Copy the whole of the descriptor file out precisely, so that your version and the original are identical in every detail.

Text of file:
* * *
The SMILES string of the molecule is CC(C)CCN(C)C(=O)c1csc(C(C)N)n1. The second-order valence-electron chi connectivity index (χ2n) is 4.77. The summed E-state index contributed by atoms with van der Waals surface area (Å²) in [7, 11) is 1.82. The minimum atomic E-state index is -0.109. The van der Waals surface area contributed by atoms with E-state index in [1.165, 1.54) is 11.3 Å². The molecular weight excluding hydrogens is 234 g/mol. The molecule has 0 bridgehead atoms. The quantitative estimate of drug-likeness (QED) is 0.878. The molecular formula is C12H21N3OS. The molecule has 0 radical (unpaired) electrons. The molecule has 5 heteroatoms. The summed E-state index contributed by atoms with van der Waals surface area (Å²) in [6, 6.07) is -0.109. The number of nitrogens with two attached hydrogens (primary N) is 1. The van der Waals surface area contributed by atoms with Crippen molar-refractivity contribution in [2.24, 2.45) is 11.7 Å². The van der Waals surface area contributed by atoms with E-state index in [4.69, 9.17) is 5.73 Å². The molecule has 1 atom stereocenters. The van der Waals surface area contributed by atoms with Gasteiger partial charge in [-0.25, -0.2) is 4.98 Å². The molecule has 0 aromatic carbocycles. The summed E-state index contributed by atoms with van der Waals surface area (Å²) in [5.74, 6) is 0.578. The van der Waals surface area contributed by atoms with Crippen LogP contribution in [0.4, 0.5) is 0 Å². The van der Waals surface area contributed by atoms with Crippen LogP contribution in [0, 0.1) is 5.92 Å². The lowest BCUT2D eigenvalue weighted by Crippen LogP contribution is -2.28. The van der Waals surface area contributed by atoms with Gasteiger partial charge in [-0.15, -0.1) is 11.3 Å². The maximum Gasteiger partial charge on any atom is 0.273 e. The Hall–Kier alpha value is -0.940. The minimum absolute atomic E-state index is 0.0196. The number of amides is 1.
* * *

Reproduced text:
The SMILES string of the molecule is CC(C)CCN(C)C(=O)c1csc(C(C)N)n1. The second-order valence-electron chi connectivity index (χ2n) is 4.77. The summed E-state index contributed by atoms with van der Waals surface area (Å²) in [7, 11) is 1.82. The minimum atomic E-state index is -0.109. The van der Waals surface area contributed by atoms with E-state index in [1.165, 1.54) is 11.3 Å². The molecular weight excluding hydrogens is 234 g/mol. The molecule has 0 bridgehead atoms. The quantitative estimate of drug-likeness (QED) is 0.878. The molecular formula is C12H21N3OS. The molecule has 0 radical (unpaired) electrons. The molecule has 5 heteroatoms. The summed E-state index contributed by atoms with van der Waals surface area (Å²) in [6, 6.07) is -0.109. The number of nitrogens with two attached hydrogens (primary N) is 1. The van der Waals surface area contributed by atoms with Crippen molar-refractivity contribution in [2.24, 2.45) is 11.7 Å². The van der Waals surface area contributed by atoms with E-state index in [4.69, 9.17) is 5.73 Å². The molecule has 1 atom stereocenters. The van der Waals surface area contributed by atoms with Gasteiger partial charge in [-0.25, -0.2) is 4.98 Å². The molecule has 0 aromatic carbocycles. The summed E-state index contributed by atoms with van der Waals surface area (Å²) in [5.74, 6) is 0.578. The van der Waals surface area contributed by atoms with Crippen LogP contribution in [0.4, 0.5) is 0 Å². The van der Waals surface area contributed by atoms with Crippen LogP contribution in [0, 0.1) is 5.92 Å². The lowest BCUT2D eigenvalue weighted by Crippen LogP contribution is -2.28. The van der Waals surface area contributed by atoms with Gasteiger partial charge in [-0.15, -0.1) is 11.3 Å². The maximum Gasteiger partial charge on any atom is 0.273 e. The Hall–Kier alpha value is -0.940. The minimum absolute atomic E-state index is 0.0196. The number of amides is 1.